Time was critical to get the organs to the hospital, as organs are only viable to be transplanted within a few hours.  Kofi informed Robert that patients were already prepped for their transplant procedures back at Northwestern Memorial Hospital, waiting on the organs that were now in his car.  

Robert said, “I thought they were loading their lunch or some equipment into my car. Once I heard about the transplants, I did not know whether to speed up or drive very carefully to the hospital.”  Robert said his nerves kicked in and he focused on driving the organs very cautiously to their hospital destination.

“There were lots of people just driving by, but Robert was willing to stop,” says Kofi.

“I stopped that day because that is what I would hope people would do for me, my wife, my family,” said Robert. ‘It was simply a good deed for my fellow man. I was brought up to help people and to live by the golden rule.”

That day, Robert’s good deed unexpectedly helped to save more than one life.  Quite an accomplishment, for a scenic drive home after a day in the office!

For the first time in 18 years, coronavirus caused the cancellation of the Red Cross Heroes Breakfast, but stories of resilience and determination prevail. These “Everyday Extraordinary Heroes” live among us. Watch their stories every Tuesday & Thursday starting April 14 at 10 a.m. in social media.

You can support the American Red Cross during this Coronavirus outbreak at Redcross.org/ChicagoHero.

Rosie Quinn Honored as 2020 “Everyday Extraordinary” Youth Hero

“Love your body. Bald is beautiful.” are two of the first things bubbly, nine-year-old Rosie Quinn says when you meet her. Rosie, whose chipper voice espouses much wisdom for her young age, was diagnosed with the autoimmune disease, alopecia, at two years old. This occurs when the immune system mistakenly attacks the hair follicles, causing hair loss and baldness.

In so many ways, Rosie is your typical child. She is in third grade and says “softball, swim team and piano lessons are my jam.” Yet, having been bald since she was 2 years old, dealing with curiosity and stares of strangers has taught Rosie to rise above and kindly navigate the inquiries; smiling, introducing herself, quickly explaining alopecia and closing the conversation with “what makes you different?”

While Rosie never felt the need to hide her bald head, at times she grew weary of the explanations. Rosie’s mother Paula said the family placed their focus on “raising a little girl who loves herself unconditionally, hair or no hair.” Making colorful and lively drawings and paintings are also Rosie’s jam. One day Rosie’s mother had a brilliant idea and decided to take one of Rosie’s beautiful paintings and have it printed as a headscarf for Rosie.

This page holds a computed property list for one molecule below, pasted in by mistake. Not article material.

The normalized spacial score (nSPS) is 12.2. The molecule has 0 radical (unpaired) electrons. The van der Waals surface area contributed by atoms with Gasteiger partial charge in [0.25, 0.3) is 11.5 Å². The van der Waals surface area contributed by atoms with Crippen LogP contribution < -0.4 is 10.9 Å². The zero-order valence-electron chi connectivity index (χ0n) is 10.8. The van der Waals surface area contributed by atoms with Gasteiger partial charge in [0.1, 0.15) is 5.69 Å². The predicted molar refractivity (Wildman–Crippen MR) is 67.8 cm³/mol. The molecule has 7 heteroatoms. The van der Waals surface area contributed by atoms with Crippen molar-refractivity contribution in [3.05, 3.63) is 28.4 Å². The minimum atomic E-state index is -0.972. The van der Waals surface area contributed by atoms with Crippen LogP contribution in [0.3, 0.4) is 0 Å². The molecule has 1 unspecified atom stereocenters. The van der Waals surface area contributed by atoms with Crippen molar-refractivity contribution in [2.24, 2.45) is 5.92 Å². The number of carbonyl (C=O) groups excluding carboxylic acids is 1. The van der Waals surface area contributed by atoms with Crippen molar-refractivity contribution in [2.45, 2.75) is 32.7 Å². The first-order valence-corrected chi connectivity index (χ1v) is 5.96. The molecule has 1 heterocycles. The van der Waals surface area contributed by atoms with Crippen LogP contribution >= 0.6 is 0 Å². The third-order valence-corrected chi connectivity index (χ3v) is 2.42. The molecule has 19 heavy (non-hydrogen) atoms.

Her goal was twofold. Rosie would be proud to wear her beautiful artwork and perhaps the focus of strangers would be on the beautiful scarf and not on Rosie’s hair loss. The family surprised Rosie with a head scarf using one of her prized paintings. Paula said, Rosie “was overjoyed, and quickly blurted out, ‘What about the other bald kids? We should make these for all the bald kids who look like me. Can we do that?’”

Rosie’s mother discovered that any drawings could be printed onto fabric – creating custom headwear for those facing challenging hair lines. From this realization, the Quinn family put together a plan for creating scarves and capes ‘for the other bald kids’ and started the non-profit, Coming Up Rosies. The mission is to restore confidence, happiness and pride to anyone struggling with low self-esteem during their medical journey, especially bald children.

Rosie, her six-year-old sister Caroline, her mom and dad assemble “smile kits” at their dining room table. The kits have all the creative tools needed for children to make their own scarf or cape. Since 2016, they’ve donated 1,500 smile kits to 20 hospitals and rehabilitation centers around the country, including Lurie Children’s Hospital where Rosie began her medical journey. Lately, the word about the indomitable Rosie, is really getting out. Orders for smile kits have started to come in from as far as Canada, Ireland and Australia!  

 “When I put on the headscarf, I’m confident. I want to give all the other kids facing baldness this confidence too. It is my goal to give ‘smile kits’ to all the bald kids in the world,” Rosie beams.

For the first time in 18 years, coronavirus caused the cancellation of the Red Cross Heroes Breakfast, but stories of resilience and determination prevail. These “Everyday Extraordinary Heroes” live among us. Watch their stories every Tuesday & Thursday starting April 14 at 10 a.m. in social media.

You can support the American Red Cross during this Coronavirus outbreak at Redcross.org/ChicagoHero.

Phil Hemmeler Honored as 2020 “Everyday Extraordinary” Law Enforcement Hero

In his nearly 14 years with the Palatine Police Department, Detective Phil Hemmeler had never experienced a situation like the one he faced on June 7, 2019.

Phil was in his squad car having lunch when he heard on his radio that a vehicle had crashed into a brick wall of a strip mall. The shopping plaza happened to be the same one where he was currently parked. Phil immediately went to the scene where he saw a white sedan impaled into a brick wall of an empty retail space. Phil could see smoke coming from the car and as he approached the vehicle, he also noticed that the car was lodged deep into the wall which consequently was blocking both of its front doors.